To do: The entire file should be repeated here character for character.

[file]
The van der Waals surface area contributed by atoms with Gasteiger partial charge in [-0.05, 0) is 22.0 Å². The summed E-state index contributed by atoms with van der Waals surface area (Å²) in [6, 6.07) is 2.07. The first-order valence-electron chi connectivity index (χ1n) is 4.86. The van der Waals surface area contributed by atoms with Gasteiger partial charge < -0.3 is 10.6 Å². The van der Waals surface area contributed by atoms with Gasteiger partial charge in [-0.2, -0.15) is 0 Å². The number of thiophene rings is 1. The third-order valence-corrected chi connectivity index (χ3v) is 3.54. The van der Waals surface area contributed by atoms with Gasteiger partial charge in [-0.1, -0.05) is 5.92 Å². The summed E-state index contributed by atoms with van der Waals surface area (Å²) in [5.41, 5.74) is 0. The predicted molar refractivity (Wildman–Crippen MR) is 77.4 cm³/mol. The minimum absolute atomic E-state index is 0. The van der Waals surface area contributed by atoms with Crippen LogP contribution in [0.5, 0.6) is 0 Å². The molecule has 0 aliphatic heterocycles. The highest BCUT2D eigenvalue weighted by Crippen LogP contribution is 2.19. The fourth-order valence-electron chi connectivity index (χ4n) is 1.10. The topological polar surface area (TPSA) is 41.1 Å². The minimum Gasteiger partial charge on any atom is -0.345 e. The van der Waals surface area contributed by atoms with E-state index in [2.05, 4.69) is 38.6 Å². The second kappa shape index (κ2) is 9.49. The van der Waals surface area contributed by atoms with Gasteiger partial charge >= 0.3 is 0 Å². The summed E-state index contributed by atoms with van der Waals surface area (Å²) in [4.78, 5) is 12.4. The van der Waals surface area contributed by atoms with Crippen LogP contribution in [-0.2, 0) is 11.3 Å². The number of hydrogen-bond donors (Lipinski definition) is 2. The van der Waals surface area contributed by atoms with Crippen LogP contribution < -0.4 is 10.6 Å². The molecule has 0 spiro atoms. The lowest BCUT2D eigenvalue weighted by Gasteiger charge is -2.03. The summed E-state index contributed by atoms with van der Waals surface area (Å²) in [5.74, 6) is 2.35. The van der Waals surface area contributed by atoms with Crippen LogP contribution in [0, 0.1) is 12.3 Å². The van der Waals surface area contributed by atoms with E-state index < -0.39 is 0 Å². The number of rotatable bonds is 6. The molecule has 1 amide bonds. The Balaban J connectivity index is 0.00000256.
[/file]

The van der Waals surface area contributed by atoms with Gasteiger partial charge in [-0.05, 0) is 22.0 Å². The summed E-state index contributed by atoms with van der Waals surface area (Å²) in [6, 6.07) is 2.07. The first-order valence-electron chi connectivity index (χ1n) is 4.86. The van der Waals surface area contributed by atoms with Gasteiger partial charge < -0.3 is 10.6 Å². The van der Waals surface area contributed by atoms with Gasteiger partial charge in [-0.2, -0.15) is 0 Å². The number of thiophene rings is 1. The third-order valence-corrected chi connectivity index (χ3v) is 3.54. The van der Waals surface area contributed by atoms with Gasteiger partial charge in [-0.1, -0.05) is 5.92 Å². The summed E-state index contributed by atoms with van der Waals surface area (Å²) in [5.41, 5.74) is 0. The predicted molar refractivity (Wildman–Crippen MR) is 77.4 cm³/mol. The minimum absolute atomic E-state index is 0. The van der Waals surface area contributed by atoms with Crippen LogP contribution in [0.5, 0.6) is 0 Å². The molecule has 0 aliphatic heterocycles. The highest BCUT2D eigenvalue weighted by Crippen LogP contribution is 2.19. The fourth-order valence-electron chi connectivity index (χ4n) is 1.10. The topological polar surface area (TPSA) is 41.1 Å². The minimum Gasteiger partial charge on any atom is -0.345 e. The van der Waals surface area contributed by atoms with E-state index in [2.05, 4.69) is 38.6 Å². The second kappa shape index (κ2) is 9.49. The van der Waals surface area contributed by atoms with Gasteiger partial charge >= 0.3 is 0 Å². The summed E-state index contributed by atoms with van der Waals surface area (Å²) in [4.78, 5) is 12.4. The van der Waals surface area contributed by atoms with Crippen LogP contribution in [-0.2, 0) is 11.3 Å². The number of hydrogen-bond donors (Lipinski definition) is 2. The van der Waals surface area contributed by atoms with Crippen LogP contribution < -0.4 is 10.6 Å². The molecule has 0 spiro atoms. The lowest BCUT2D eigenvalue weighted by Gasteiger charge is -2.03. The summed E-state index contributed by atoms with van der Waals surface area (Å²) in [5.74, 6) is 2.35. The van der Waals surface area contributed by atoms with Crippen LogP contribution in [0, 0.1) is 12.3 Å². The van der Waals surface area contributed by atoms with E-state index < -0.39 is 0 Å². The number of rotatable bonds is 6. The molecule has 1 amide bonds. The Balaban J connectivity index is 0.00000256.